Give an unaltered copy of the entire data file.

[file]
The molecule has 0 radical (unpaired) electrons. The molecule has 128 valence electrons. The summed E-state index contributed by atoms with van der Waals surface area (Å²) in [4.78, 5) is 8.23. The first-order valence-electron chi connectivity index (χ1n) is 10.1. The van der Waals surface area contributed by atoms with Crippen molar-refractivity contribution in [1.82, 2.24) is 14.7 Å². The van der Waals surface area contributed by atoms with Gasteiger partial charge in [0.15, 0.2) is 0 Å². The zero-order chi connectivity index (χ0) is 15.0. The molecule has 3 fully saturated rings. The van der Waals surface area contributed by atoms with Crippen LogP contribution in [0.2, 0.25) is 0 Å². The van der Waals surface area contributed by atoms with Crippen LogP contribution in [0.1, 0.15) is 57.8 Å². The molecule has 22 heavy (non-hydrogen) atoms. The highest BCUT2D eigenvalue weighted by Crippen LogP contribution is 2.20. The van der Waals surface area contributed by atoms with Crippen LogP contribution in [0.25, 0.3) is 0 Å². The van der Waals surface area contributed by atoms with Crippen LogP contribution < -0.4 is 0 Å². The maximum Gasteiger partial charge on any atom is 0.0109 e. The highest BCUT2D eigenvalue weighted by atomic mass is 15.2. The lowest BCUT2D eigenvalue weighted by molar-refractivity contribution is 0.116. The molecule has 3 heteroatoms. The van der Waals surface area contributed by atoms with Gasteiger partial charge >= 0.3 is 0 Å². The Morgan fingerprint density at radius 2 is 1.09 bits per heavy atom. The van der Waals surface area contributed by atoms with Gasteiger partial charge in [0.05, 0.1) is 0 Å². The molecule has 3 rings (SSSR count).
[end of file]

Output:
The molecule has 0 radical (unpaired) electrons. The molecule has 128 valence electrons. The summed E-state index contributed by atoms with van der Waals surface area (Å²) in [4.78, 5) is 8.23. The first-order valence-electron chi connectivity index (χ1n) is 10.1. The van der Waals surface area contributed by atoms with Crippen molar-refractivity contribution in [1.82, 2.24) is 14.7 Å². The van der Waals surface area contributed by atoms with Gasteiger partial charge in [0.15, 0.2) is 0 Å². The zero-order chi connectivity index (χ0) is 15.0. The molecule has 3 fully saturated rings. The van der Waals surface area contributed by atoms with Crippen LogP contribution in [0.2, 0.25) is 0 Å². The van der Waals surface area contributed by atoms with Crippen LogP contribution in [0.1, 0.15) is 57.8 Å². The molecule has 22 heavy (non-hydrogen) atoms. The highest BCUT2D eigenvalue weighted by Crippen LogP contribution is 2.20. The van der Waals surface area contributed by atoms with Crippen LogP contribution in [0.25, 0.3) is 0 Å². The van der Waals surface area contributed by atoms with Crippen LogP contribution < -0.4 is 0 Å². The maximum Gasteiger partial charge on any atom is 0.0109 e. The highest BCUT2D eigenvalue weighted by atomic mass is 15.2. The lowest BCUT2D eigenvalue weighted by molar-refractivity contribution is 0.116. The molecule has 3 heteroatoms. The van der Waals surface area contributed by atoms with Gasteiger partial charge >= 0.3 is 0 Å². The Morgan fingerprint density at radius 2 is 1.09 bits per heavy atom. The van der Waals surface area contributed by atoms with Gasteiger partial charge in [0.05, 0.1) is 0 Å². The molecule has 3 rings (SSSR count).